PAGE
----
A peek inside this post: Check out my “Emotionally Healthy Spirituality” Book Review! After reading it, I realized the levels of my own emotionally unhealthy spirituality, and learned some great tips for managing my own expectations.
I had a swift kick in the butt a few months ago when my sister-in-law recommended I read “Emotionally Healthy Spirituality” by Peter Scazzero.
Great. I couldn’t wait to read how emotionally immature I was. Please tell me how I need to get over myself (said no one ever).
Well, I bought it online and started to read immediately. Partly because I knew it was going to be helpful, and partly because I was terrified and wanted to be done with it already. Come on, people. Just make me mature.
Read along, I’ll tell you all about it…
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Me and My Emotionally Unhealthy Spirituality
When I started this book, I had no idea just how spiritually unhealthy I was!
I realized I struggled with my feelings. As if I shouldn’t feel a certain way when something happened. I shouldn’t get frustrated at my kids every three seconds and open my eyes with stress before my feet even hit the floor in the morning.
What helped me gain a better understanding of my emotional spiritual level was the chapter on knowing yourself that you may know God. The author talks about the significance of knowing yourself.
“The vast majority of us go to our graves without knowing who we are. We unconsciously live someone else’s life, or at least someone else’s expectations for us. This does violence to ourselves, our relationship with God, and ultimately to others.”Peter Scazzero, Emotionally Healthy Spirituality
So many times in my 36 years I found myself thinking more about somebody else’s perception of what happened in my day rather than figuring out exactly what I was feeling myself. The joy or stress wasn’t related to my thoughts and my relationship with God but rather how the situation might seem to others.
Our youngest son has special needs, and as we tried to keep our head above water for about four years, we are finally coming up for a big, deep breath. In doing so I have realized every single feeling coming out in a messy, jumbled knot.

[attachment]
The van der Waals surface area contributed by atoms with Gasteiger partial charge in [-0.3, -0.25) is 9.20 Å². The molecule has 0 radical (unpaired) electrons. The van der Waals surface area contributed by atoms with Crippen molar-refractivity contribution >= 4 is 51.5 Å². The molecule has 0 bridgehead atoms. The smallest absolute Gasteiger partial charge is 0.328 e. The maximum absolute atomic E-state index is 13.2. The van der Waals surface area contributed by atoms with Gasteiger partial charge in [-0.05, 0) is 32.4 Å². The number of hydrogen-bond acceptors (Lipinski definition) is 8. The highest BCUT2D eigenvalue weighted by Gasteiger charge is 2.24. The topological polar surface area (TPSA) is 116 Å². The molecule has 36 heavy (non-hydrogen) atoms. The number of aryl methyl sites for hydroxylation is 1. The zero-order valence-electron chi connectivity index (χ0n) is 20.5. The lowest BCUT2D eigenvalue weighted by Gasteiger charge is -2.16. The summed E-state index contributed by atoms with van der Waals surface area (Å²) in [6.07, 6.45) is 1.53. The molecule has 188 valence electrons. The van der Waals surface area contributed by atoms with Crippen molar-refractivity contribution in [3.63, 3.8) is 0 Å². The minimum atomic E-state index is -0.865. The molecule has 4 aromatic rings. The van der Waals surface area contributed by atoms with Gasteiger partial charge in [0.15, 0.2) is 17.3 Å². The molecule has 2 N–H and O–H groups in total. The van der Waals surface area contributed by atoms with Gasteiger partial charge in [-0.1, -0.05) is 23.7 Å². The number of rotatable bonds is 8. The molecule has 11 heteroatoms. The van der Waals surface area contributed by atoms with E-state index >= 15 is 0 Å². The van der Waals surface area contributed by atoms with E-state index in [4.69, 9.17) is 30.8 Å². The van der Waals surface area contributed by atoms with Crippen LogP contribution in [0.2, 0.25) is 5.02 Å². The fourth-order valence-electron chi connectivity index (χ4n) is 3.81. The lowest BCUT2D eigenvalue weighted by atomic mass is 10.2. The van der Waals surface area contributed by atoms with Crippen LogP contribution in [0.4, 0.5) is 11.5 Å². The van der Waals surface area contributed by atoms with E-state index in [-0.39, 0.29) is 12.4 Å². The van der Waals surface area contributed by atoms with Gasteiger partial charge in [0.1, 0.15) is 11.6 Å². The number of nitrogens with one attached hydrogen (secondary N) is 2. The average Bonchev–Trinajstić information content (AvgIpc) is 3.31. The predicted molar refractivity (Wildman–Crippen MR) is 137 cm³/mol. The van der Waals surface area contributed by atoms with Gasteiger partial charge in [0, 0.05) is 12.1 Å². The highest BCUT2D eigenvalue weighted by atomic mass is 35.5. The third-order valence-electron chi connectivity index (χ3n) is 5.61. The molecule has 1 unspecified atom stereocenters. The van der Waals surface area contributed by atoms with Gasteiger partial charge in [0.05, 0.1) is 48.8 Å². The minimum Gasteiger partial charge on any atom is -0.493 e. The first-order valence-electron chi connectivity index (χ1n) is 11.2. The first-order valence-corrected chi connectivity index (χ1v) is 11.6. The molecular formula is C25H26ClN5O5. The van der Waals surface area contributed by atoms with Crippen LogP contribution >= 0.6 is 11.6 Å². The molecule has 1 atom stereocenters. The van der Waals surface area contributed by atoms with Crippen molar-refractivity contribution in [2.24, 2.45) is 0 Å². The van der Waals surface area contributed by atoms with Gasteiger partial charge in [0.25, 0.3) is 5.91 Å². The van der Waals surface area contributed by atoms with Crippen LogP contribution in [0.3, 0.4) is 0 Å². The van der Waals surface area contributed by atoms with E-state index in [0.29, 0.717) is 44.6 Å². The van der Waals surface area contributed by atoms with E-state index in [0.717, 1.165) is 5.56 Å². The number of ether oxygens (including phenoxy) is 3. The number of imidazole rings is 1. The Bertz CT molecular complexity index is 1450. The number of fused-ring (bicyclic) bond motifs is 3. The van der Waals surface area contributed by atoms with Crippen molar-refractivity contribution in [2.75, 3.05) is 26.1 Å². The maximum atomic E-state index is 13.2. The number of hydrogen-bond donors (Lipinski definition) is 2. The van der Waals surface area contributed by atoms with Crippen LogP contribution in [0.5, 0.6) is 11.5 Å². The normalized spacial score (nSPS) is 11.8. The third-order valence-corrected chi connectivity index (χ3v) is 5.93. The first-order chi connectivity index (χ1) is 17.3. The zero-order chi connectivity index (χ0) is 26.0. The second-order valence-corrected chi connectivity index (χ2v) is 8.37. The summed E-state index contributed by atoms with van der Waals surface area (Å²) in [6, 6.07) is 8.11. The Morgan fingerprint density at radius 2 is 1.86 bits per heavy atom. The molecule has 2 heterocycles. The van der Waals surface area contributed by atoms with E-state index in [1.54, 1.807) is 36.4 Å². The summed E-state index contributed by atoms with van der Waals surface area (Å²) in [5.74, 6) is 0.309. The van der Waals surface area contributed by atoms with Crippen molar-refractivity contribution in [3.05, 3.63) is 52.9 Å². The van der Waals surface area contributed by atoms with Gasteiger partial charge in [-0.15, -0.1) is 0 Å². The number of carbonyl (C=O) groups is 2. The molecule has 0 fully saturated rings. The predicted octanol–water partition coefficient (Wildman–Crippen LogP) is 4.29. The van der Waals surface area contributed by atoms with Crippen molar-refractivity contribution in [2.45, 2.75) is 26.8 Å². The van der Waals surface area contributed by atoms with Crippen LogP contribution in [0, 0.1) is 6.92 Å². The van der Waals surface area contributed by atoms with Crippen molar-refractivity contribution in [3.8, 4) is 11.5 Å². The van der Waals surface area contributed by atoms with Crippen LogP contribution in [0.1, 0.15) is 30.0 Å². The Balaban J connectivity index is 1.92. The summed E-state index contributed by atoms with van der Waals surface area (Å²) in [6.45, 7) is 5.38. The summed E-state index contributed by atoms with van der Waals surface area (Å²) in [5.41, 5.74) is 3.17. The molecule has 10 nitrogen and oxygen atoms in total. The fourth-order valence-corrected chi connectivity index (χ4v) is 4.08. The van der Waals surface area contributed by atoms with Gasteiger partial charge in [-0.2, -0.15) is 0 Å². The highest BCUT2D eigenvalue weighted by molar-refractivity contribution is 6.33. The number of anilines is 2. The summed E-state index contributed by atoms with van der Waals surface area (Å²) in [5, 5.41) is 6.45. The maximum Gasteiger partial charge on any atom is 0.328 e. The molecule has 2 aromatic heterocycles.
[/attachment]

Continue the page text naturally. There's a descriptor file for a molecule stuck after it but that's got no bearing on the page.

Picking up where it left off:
I have had to name my feelings and walk through them. I have had to understand that it’s okay to feel them.
Other people aren’t going to feel them exactly like me because they haven’t taken the steps I’ve taken. Just as I have not taken the steps they have taken.
God gave me the ability to have every single feeling and if I am not calling them by name, walking through them, and trusting God with them, then I am definitely missing out on how He made me and what He is doing in my life.
Managing My Own Expectations
I have named this part of my life “Great Expectations.” It’s funny because in revisiting this book to write this post, I have had several, “Well you went back to that way of thinking, didn’t ya, Girl?” moments.
Perfection is impossible. Being consistent is hard and doesn’t always go as planned.
While I was reading this book, I used the words “expectations, expect, expected, expecting” about every other sentence that came out of my mouth. I got several, “Mom, are you really going to say ‘expect’ again?” comments.
Chapter 7, about Growing into an Emotionally Mature Adult, really put me in my place. We have expectations in every single relationship.
The trouble is that more often than not, our expectations are: unconscious, unrealistic, unspoken, and un-agreed upon.Peter Scazzero, Emotionally Healthy Spirituality
For Pete’s sake.
I would get so frustrated because I would expect my kids to not act a certain way in front of people. So maybe we spoke about it, but was it realistic? No. I can do my best to teach them to be kind to each other and model kindness (most of the time) to them, but they aren’t perfect.
Just as I am not.
So what in the world am I getting so huffy about?
When we have expectations that are not realistic, not talked about, and not agreed upon, we have no right to to be overwhelmed when things don’t go as we expected.
Obviously I still struggle with my expectations but I am working on that. I need to work a little harder. My kids would appreciate that. My husband would appreciate that. My friends would appreciate that.
Wrapping Up My Emotionally Healthy Spirituality Book Review
I feel like I could read this book all over again and take just as much from it. If you want a swift kick in the booty, I recommend “Emotionally Healthy Spirituality.” Especially if you are a mama like me trying to manage your own expectations and spiritual well-being.
When staying home and taking care of little people, trying to get all the things done and feed them all, make sure that you give yourself some grace. Feel the feelings you are feeling. Name them and talk to God about them.
And, take a look at your expectations.
In rewiring your expectations, you might find the relationships in your life getting a boost you didn’t know was possible!
Have you found any helpful tips on managing your expectations that you’d like to share with me? I need all the help I can get. Can’t wait to read your suggestions!
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